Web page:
The species was considered a single unit and designated Special Concern in April 1982. Split into two populations in April 1989 (Western and Eastern populations). The original designation was de-activated. In May 2014, the Eastern and Western populations were considered as a single unit across the Canadian range and was designated Special Concern.
 

Birds

Loggerhead Shrike Eastern subspecies Lanius ludovicianus ssp. Endangered
Assessment Criteria   C2a(i); D1
Reason for Designation
In eastern Canada, this grassland bird species has been experiencing large-scale population declines and range contractions since at least 1970. There has been a 26% observed reduction in the number of mature individuals over the last 10 years in Ontario. These declines are primarily related to loss of suitable grassland habitat on both the breeding and wintering grounds. The Canadian population now numbers fewer than 110 mature individuals.
Range   ON QC
Status History
The species was considered a single unit and designated Threatened in April 1986. Split according to subspecies (excubitorides and migrans) in April 1991, and each received separate designations. The migrans subspecies was de-activated in May 2014 in recognition of new genetic information indicating that some of the individuals in southeastern Manitoba should not have been included in the migrans subspecies. Further split into a new unnamed subspecies (Eastern subspecies, Lanius ludovicianus ssp.) in May 2014 and was designated Endangered.
 
Loggerhead Shrike Prairie subspecies Lanius ludovicianus excubitorides Threatened
Assessment Criteria   A2b
Reason for Designation
In the Prairie provinces, this grassland bird species has been experiencing large-scale population declines and range contractions, since at least the 1970s. Its population has declined by as much as 47% over the past 10 years. These declines are primarily related to loss of suitable grassland habitat on both the breeding and wintering grounds.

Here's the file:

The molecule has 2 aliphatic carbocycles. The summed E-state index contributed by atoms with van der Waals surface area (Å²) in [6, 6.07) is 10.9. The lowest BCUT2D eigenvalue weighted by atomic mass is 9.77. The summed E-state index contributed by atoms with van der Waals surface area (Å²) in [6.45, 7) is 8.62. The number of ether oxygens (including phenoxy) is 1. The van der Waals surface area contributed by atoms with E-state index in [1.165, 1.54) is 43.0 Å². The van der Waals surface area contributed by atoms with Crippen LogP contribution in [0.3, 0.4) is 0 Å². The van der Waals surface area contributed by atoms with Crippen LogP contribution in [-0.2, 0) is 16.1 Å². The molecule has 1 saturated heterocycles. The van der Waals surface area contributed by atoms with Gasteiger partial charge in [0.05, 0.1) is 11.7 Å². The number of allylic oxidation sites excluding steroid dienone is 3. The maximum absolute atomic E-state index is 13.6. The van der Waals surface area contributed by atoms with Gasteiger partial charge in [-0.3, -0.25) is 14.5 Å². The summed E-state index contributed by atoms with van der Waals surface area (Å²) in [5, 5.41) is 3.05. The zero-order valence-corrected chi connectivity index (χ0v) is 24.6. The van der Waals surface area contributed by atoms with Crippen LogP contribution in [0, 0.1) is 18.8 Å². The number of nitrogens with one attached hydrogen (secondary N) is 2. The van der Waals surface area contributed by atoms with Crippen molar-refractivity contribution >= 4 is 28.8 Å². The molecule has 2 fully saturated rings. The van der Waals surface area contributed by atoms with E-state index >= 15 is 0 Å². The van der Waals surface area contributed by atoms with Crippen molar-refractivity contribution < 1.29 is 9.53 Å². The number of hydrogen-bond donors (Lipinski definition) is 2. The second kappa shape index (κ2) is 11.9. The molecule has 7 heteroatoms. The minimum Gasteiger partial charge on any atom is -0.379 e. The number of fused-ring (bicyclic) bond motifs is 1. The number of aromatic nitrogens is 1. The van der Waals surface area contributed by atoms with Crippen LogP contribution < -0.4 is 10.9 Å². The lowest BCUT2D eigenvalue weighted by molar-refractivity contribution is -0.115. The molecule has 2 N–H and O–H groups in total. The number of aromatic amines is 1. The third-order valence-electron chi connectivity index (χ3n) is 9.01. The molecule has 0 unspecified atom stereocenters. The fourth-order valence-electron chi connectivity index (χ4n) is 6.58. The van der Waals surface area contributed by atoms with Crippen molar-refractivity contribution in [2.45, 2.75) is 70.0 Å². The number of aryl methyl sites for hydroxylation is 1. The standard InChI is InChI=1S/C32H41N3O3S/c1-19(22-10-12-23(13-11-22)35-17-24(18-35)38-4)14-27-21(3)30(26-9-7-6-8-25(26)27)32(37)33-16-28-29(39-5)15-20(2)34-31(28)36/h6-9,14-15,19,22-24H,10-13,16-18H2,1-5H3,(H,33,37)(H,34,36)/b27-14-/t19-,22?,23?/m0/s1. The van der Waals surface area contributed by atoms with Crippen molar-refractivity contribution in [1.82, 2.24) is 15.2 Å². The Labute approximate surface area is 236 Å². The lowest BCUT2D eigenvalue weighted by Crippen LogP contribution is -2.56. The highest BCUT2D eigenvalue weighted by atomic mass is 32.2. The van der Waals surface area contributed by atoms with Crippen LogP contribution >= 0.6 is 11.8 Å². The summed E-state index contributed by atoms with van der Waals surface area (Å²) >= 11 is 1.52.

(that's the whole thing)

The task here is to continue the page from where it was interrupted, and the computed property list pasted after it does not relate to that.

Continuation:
Range   AB SK MB
Status History
The species was considered a single unit and designated Threatened in April 1986. Split according to subspecies in April 1991. The excubitorides subspecies retained the original Threatened designation from April 1986. Status re-examined and confirmed in May 2004 and May 2014.
 
Western Grebe Aechmophorus occidentalis Special Concern
Assessment Criteria   not applicable
Reason for Designation
Although population declines have occurred within this waterbird’s Canadian wintering area on the Pacific coast, this could largely be the result of a southern shift in wintering distribution rather than a true loss in population size. Nevertheless, on a continental scale, wintering populations have undergone a 44% decline from 1995 to 2010 based on Christmas Bird Count data. Some of this decline may also be the result of declines on the Canadian breeding grounds. In addition, this species’ propensity to congregate in large groups, both in breeding colonies and on its wintering areas, makes its population susceptible to a variety of threats, including oil spills, water level fluctuations, fisheries bycatch, and declines in prey availability.
Range   BC AB SK MB
Status History
Designated Special Concern in May 2014.
 

Reptiles

Eastern Milksnake Lampropeltis triangulum Special Concern
Assessment Criteria   not applicable
Reason for Designation